Sensation is the process of bringing information into the brain. Perception is how we use sensations into meaningful patterns. As we encounter a variety of events in our daily lives, the brain actively selects, organizes and integrates sensory information to create a picture of the world. Some of the perceptions are native or inborn and many other perceptions are a result of our past experiences.

Sensation is the stage where neural activity codes the information about nature of stimulation. Perception is the next stage in which an internal representation of an object is formed. This representation provides a working description of perceiver’s external environment. Perception involves synthesis of simple sensory features into percept of an object that can be recognized.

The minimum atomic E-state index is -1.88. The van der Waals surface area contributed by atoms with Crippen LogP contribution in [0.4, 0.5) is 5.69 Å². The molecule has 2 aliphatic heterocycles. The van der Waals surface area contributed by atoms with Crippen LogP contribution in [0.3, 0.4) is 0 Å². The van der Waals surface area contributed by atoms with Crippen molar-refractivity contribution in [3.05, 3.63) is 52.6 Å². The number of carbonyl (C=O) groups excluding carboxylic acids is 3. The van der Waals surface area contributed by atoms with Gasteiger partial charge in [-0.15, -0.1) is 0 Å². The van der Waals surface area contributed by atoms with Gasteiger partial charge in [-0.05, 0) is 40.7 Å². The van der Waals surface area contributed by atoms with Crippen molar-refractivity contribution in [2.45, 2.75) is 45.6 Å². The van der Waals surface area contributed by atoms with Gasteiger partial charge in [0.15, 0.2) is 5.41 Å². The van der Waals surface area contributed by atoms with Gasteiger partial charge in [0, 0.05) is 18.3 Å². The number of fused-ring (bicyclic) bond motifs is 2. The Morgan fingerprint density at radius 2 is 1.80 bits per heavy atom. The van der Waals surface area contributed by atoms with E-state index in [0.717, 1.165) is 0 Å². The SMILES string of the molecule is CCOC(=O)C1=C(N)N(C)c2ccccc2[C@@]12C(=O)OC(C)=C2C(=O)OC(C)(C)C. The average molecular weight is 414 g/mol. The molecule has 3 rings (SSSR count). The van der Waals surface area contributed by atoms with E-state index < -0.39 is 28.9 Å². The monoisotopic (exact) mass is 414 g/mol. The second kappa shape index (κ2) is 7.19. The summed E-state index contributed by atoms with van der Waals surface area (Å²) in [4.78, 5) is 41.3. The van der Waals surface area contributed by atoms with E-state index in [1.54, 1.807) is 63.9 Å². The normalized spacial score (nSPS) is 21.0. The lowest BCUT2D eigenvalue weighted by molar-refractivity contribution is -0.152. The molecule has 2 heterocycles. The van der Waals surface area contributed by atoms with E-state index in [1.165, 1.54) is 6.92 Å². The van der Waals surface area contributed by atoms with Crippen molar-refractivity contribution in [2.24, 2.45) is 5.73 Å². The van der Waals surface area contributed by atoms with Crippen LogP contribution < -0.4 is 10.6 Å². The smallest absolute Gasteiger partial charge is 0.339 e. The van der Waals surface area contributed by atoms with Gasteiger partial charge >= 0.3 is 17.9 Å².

This helps in identification and recognition, and meaning is assigned to the percepts. Perception and recognition are combined processes that do not act separately. For example a circular object may be a cricket ball or orange.

Stages of Perception

The physical object in the world is called the distal stimulus (distant from the observer) and the optical image on the retina is called the proximal stimulus (proximate or near to observer). The major task of perception is to determine the distal stimulus based on information of proximal stimulus - to know what the world out there is "really like" using one’s imagination of mind.

There is more to perceiving which includes physical properties such as shape or size and past experiences.